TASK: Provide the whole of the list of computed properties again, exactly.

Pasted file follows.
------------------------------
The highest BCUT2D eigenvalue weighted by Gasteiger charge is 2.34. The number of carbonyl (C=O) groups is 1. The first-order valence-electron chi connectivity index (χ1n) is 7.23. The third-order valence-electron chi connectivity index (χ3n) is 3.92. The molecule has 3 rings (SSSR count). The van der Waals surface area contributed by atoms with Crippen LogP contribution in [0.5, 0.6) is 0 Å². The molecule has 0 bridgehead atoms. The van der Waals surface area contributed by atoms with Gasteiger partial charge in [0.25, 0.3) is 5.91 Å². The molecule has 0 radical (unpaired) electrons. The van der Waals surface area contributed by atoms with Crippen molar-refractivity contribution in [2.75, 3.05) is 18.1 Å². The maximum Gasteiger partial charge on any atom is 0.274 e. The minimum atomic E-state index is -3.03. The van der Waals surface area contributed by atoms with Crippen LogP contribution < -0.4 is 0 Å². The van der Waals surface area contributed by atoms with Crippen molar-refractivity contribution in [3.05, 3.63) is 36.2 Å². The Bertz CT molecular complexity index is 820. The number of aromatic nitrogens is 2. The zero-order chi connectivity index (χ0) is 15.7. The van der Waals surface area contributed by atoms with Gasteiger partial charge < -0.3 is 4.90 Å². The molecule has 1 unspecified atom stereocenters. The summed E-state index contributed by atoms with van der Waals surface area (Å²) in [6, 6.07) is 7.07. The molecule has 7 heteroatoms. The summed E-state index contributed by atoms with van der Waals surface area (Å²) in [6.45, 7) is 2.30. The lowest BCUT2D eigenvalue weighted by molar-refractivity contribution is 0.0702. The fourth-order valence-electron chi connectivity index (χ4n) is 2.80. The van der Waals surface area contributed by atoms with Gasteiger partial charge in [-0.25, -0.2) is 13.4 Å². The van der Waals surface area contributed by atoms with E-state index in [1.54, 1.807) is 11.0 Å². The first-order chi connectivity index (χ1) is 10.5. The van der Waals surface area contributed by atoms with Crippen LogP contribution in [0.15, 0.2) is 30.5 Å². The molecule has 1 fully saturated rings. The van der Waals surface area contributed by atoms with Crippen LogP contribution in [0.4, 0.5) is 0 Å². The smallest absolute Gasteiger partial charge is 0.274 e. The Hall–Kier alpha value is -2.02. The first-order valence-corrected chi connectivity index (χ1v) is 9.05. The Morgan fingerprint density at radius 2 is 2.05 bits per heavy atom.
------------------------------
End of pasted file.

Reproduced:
The highest BCUT2D eigenvalue weighted by Gasteiger charge is 2.34. The number of carbonyl (C=O) groups is 1. The first-order valence-electron chi connectivity index (χ1n) is 7.23. The third-order valence-electron chi connectivity index (χ3n) is 3.92. The molecule has 3 rings (SSSR count). The van der Waals surface area contributed by atoms with Crippen LogP contribution in [0.5, 0.6) is 0 Å². The molecule has 0 bridgehead atoms. The van der Waals surface area contributed by atoms with Gasteiger partial charge in [0.25, 0.3) is 5.91 Å². The molecule has 0 radical (unpaired) electrons. The van der Waals surface area contributed by atoms with Crippen molar-refractivity contribution in [2.75, 3.05) is 18.1 Å². The maximum Gasteiger partial charge on any atom is 0.274 e. The minimum atomic E-state index is -3.03. The van der Waals surface area contributed by atoms with Crippen LogP contribution < -0.4 is 0 Å². The van der Waals surface area contributed by atoms with Crippen molar-refractivity contribution in [3.05, 3.63) is 36.2 Å². The Bertz CT molecular complexity index is 820. The number of aromatic nitrogens is 2. The zero-order chi connectivity index (χ0) is 15.7. The van der Waals surface area contributed by atoms with Gasteiger partial charge < -0.3 is 4.90 Å². The molecule has 1 unspecified atom stereocenters. The summed E-state index contributed by atoms with van der Waals surface area (Å²) in [6, 6.07) is 7.07. The molecule has 7 heteroatoms. The summed E-state index contributed by atoms with van der Waals surface area (Å²) in [6.45, 7) is 2.30. The lowest BCUT2D eigenvalue weighted by molar-refractivity contribution is 0.0702. The fourth-order valence-electron chi connectivity index (χ4n) is 2.80. The van der Waals surface area contributed by atoms with Gasteiger partial charge in [-0.25, -0.2) is 13.4 Å². The van der Waals surface area contributed by atoms with E-state index in [1.54, 1.807) is 11.0 Å². The first-order chi connectivity index (χ1) is 10.5. The van der Waals surface area contributed by atoms with Crippen LogP contribution in [0.15, 0.2) is 30.5 Å². The molecule has 1 fully saturated rings. The van der Waals surface area contributed by atoms with Crippen LogP contribution in [0.4, 0.5) is 0 Å². The smallest absolute Gasteiger partial charge is 0.274 e. The Hall–Kier alpha value is -2.02. The first-order valence-corrected chi connectivity index (χ1v) is 9.05. The Morgan fingerprint density at radius 2 is 2.05 bits per heavy atom.